Intravesical BCG-instillation for bladder cancer is considered safe but is not without risk. While most side-effects are localised and self-limiting, the development of secondary vascular pathology is a rare but significant complication.
PRESENTATION OF CASE
A 77-year-old male presented with a mycotic abdominal aortic aneurysm and associated aorto-enteric fistula 18 months after receiving intravesical BCG-instillations for early stage transitional cell carcinoma.
Response rates to intravesical BCG for early stage transitional cell carcinoma are high. The procedure produces a localised inflammatory response in the bladder but the exact mechanism of action is unclear. The treatment is generally well tolerated but BCG-sepsis and secondary vascular complications have been documented.
Mycotic abdominal aortic aneurysm with associated aorto-enteric fistula secondary to BCG is very rare. Few examples have been documented internationally and the extent of corresponding research and associated management proposals is limited.
Surgical options include in situ repair with prosthetic graft, debridement with extra-anatomical bypass and, occasionally, endovascular stent grafting. Recommended medical therapy for systemic BCG infection is Isoniazid, Rifampicin and Ethambutol.
Current screening methods must be updated with clarification regarding duration of anti-tuberculous therapy and impact of concomitant anti-tuberculous medication on the therapeutic action of intravesical BCG. Long-term outcomes for patients post graft repair for mycotic aneurysm are unknown and more research is required regarding the susceptibility of vascular grafts to mycobacterial infection.
Recognition of the risks associated with BCG-instillations, even in immunocompetent subjects, is paramount and must be considered even several months or years after receiving the therapy.
BCG; Aortic aneurysm; Aorto-enteric fistula; Bladder carcinoma
Mycotic aneurysms constitute a small proportion of aortic aneurysms. Endovascular repair of mycotic aneurysms has been applied with good short-term and midterm results. However, the uncommon aortoenteric fistula formation remains a potentially fatal complication when repairing such infective aneurysms. We present the case of an 80-year-old woman with thoracic and abdominal aortic mycotic aneurysms, which were successfully treated with endografting. However, the patient presented 3 months later with upper gastrointestinal bleeding secondary to erosion of the thoracic graft into the oesophagus. The patient was treated conservatively due to the high risk of surgical repair. There is currently little exposure to the management of mycotic aortic aneurysms. If suspected, imaging of the entire vasculature will aid initial diagnosis and highlight the extent of the disease process, allowing for efficient management. Aortic endografting for mycotic thoracic aneurysms is a high-risk procedure yet is still an appropriate intervention. Aortoenteric fistulae pose a rare but severe complication of aortic endografting in this setting.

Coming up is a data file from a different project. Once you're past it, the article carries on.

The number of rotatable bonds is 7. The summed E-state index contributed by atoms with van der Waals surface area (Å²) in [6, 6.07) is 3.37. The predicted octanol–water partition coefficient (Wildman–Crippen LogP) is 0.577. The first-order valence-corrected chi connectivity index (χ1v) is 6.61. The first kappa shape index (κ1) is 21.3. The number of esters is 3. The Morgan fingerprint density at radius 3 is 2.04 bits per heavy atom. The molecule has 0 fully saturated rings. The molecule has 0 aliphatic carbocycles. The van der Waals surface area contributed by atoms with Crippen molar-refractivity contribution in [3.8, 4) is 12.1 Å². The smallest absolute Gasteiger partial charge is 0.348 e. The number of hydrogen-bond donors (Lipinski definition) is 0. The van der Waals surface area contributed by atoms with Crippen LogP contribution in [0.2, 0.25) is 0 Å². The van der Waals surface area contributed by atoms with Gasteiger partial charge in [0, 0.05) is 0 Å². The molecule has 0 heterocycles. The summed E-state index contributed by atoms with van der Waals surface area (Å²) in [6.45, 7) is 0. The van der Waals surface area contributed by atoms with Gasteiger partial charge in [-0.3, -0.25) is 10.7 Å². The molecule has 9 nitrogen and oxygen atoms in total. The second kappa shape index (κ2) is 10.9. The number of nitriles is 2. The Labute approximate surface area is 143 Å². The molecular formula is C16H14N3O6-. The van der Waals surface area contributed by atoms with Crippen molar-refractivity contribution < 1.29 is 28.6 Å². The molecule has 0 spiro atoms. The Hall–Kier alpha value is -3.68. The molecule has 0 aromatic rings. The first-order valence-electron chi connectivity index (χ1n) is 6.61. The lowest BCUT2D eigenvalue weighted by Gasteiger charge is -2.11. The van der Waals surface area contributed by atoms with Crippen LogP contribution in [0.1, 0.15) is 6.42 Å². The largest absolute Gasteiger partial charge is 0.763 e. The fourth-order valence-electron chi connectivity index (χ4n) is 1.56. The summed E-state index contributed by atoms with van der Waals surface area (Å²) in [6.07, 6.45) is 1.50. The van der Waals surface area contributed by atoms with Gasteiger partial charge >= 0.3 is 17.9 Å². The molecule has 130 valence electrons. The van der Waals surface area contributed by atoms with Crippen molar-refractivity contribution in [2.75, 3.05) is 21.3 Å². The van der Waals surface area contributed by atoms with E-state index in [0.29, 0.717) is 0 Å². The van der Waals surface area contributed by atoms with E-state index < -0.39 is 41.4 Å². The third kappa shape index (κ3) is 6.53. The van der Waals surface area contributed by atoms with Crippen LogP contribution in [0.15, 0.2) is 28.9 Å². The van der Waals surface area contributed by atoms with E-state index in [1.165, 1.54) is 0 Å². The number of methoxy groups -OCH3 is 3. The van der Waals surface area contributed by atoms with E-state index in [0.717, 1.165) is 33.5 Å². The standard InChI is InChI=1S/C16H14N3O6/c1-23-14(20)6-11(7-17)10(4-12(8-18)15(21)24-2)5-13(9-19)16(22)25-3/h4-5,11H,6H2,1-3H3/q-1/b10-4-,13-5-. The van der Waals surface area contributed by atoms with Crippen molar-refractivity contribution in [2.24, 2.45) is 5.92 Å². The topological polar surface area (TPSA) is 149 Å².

We report a rare case of mycotic abdominal aortic aneurysm associated with
Campylobacter fetus. A 72-year-old male admitted to the hospital
because of pain in the right lower quadrant with pyrexia. The enhanced abdominal computed
tomography (CT) examination showed abdominal aortic aneurysm (AAA) measuring 50 mm in
maximum diameter and a high-density area of soft tissue density from the right lateral
wall to the anterior wall of the aorta. However, since the patient showed no significant
signs of defervescence after antibiotics administration, so we performed emergency surgery
on the patient based on the diagnosis of impending rupture of mycotic AAA. The aneurysm
was resected in situ reconstruction using a bifurcated albumin-coated knitted Dacron graft
was performed. The cultures of blood and aneurysmal wall grew Campylobacter
fetus, allowing early diagnosis and appropriate surgical management in this
case, and the patient is making satisfactory progress. This is the fifth report of mycotic
AAA characterizing culture positive for Campylobacter fetus in blood and
tissue culture of the aortic aneurysm wall.
mycotic abdominal aneurysm; Campylobacter fetus; vascular surgery
Endovascular aneurysm repair (EVAR) for the treatment of abdominal aortic aneurysm (AAA) is a widely used method, and its decreased invasiveness compared to traditional surgical repair has brought about reduced rates of morbidity and mortality. Several vascular complications related to the procedure have been reported, but non-vascular complications have rarely occurred. We report herein the case of a 78-year-old man who underwent EVAR for AAA and presented with active duodenal ulcer bleeding and acute acalculous cholecystitis as complications after the procedure. We must consider that a wide spectrum of complications may occur following EVAR, and therefore it is important to evaluate the risks of complication and to take the necessary measures to minimize them.
Complication; Endovascular aneurysm repair; Abdominal aortic aneurysm